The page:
Brianna Kegelman, M.A., Clinical Mental Health Counseling Intern

Brianna Kegelman, M.A., Clinical Mental Health Counseling Intern (she/her)


My experience and life in the mental health field is anything but new.  I received my Master’s Degree in Clinical Mental Health Counseling, Bachelor’s Degree in Psychology and a Minor in Exceptional Education from University of Central Florida.  This is where some of my credentials are from, but this is just a fraction of what some of my experience in the Mental Health Field looks like.


Like so many others, my journey for coming into this field started from a personal one.  In 2005 my brother was diagnosed with Schizophrenia, experiencing auditory and visual hallucinations.  This diagnosis hit my family like a train.  We did not know anything about Schizophrenia or even mental illness for that matter, except quite frankly the stigma surrounding it.  Scrambling to find answers and hope, my mom came across an organization called NAMI (National Alliance on Mental Illness).  She was able to take one of their free to public Family to Family classes that are for people with a loved one effected by a mental illness.  This class provides support and education to those attending, and for our family: it was able to change our lives once again.


Fast forward to my family diving headfirst into this organization, and into mental health.

My mom went from sitting in that same class to then teaching it for many years.  After teaching the class, she became a fundraiser, team captain and an advocate.  She then went on to be the walk chair for 5 years, and even further to becoming the President of NAMI Greater Orlando for 5 years.  My mom was able to find her passion and hope in mental health, and helped our entire family as well find the same.


Most importantly, my brother was able to feel like he was not alone for the first time in a long time.  My brother is also intellectual disabled which makes it hard for him to have much insight to his diagnosis and things around him.  However, it was and continues to be, incredibly evident that he loves the different events we attend and do for mental health.  We always joke that he is like a mayor because of his big smile and wanting to “fist bump” everyone.  I am happy to say that my brother is currently stable.  There will never be a day he does not hear voices, but he is stable, healthy and happy.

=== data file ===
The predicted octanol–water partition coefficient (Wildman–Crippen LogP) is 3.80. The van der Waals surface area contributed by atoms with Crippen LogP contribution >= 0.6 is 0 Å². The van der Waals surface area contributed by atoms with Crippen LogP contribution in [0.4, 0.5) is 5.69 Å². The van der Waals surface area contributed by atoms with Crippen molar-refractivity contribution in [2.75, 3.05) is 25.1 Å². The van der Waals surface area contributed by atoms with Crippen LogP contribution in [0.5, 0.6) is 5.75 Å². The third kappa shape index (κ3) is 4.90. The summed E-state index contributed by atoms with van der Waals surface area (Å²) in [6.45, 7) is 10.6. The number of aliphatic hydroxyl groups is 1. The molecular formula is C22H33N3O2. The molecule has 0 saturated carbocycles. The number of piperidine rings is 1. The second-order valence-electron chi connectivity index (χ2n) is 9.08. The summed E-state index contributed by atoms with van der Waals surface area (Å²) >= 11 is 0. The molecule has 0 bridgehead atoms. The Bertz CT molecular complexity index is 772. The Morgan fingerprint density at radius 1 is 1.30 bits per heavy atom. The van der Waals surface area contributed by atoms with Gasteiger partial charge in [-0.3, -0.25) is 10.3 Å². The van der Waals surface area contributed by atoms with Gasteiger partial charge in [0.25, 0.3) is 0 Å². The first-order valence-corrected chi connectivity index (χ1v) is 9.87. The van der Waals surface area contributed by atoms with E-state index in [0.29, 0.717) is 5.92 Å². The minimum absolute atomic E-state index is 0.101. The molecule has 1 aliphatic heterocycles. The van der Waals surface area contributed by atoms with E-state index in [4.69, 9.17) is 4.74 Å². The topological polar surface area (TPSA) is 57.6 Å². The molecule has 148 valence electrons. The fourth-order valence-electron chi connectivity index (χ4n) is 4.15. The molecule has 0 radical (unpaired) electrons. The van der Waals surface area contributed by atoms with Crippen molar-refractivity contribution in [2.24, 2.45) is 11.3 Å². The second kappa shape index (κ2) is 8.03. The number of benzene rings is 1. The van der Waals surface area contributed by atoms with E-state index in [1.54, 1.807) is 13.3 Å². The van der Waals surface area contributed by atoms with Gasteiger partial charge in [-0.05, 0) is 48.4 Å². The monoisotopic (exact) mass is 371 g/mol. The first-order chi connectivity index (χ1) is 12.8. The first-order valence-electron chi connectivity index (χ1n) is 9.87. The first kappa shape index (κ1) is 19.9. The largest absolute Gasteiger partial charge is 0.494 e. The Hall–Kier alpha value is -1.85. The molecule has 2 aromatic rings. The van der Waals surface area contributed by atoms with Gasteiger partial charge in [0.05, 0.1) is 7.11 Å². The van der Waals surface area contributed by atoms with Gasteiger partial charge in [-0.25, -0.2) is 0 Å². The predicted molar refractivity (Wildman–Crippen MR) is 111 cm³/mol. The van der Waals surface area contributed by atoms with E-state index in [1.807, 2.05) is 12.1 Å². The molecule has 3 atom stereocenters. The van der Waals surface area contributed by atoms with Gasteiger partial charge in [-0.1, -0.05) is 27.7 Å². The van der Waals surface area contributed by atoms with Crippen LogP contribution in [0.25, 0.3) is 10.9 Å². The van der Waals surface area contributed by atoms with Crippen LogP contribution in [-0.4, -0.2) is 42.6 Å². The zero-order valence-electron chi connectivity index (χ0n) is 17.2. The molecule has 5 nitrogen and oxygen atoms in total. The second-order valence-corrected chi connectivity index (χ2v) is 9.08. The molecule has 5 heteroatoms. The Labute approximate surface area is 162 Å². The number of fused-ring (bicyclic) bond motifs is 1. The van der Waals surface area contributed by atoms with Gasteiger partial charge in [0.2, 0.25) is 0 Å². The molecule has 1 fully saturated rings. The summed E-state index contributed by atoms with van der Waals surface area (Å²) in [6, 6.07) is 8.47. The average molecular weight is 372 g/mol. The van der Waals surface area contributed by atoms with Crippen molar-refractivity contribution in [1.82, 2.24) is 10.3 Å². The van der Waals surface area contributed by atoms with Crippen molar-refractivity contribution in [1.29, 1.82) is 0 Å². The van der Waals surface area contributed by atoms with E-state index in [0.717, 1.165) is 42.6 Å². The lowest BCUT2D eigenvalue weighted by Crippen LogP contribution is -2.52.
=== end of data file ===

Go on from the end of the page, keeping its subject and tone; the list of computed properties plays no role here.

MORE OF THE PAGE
For myself, I went from at a young age to a place of questioning, having lack of hope, sadness and confusion into in middle school setting up a fundraising a team (at NAMI’s national walk for raising awareness for mental illness) to break down for the stigma behind mental illness.  The visual today of a group of middle schoolers raising awareness and educating people on mental health is still with me and even brings a smile to my face.  I went on to become a speaker for the Ending the Silence program that goes into schools to help educate and bring awareness to the youth and continuing to run groups and teams.  I would share my story and bring awareness and education to people about mental health.  Knowledge is power, and by just talking about mental illness, we are able to break down that stigma. It became very clear to me, and I imagine everyone else, at a young age that mental health was not only my passion but my future.  Through my own counseling journey of coping with the external factors around me and my own mental health, I was able to find the magic that is counseling.

Counseling was the space I was able to turn that questioning, lack of hope, sadness and confusion I was feeling for so long into acceptance, safety, insight, joy and even hope.  I knew I was not alone, and I now had the tools to deal with different stressors.  Counseling, for me and so many others, helped me at such a young age.  This is when I knew that I wanted to do that for others for the rest of my life.

I aim in my practice to continually help others to know they are not alone, and provide them with a safe and open space.  I focus on progress not perfection in my practice for clients, proving that perfection is not realistic but instead what would it look like to focus on the progress of things.  Mental health is something to be talked about openly, and I hope to provide you with the space, insight, goals, techniques and tools to help you with that.


Feel free to message me at or my number 407-479-8813 if you have any questions about mental health, counseling in general or would like to set up a session.


Crisis Line:

NAMI’s National Information Helpline  (800) 950-NAMI


Speak Your Mind


1059 Maitland Center Commons Boulevard Suite 200
Maitland, FL 32751


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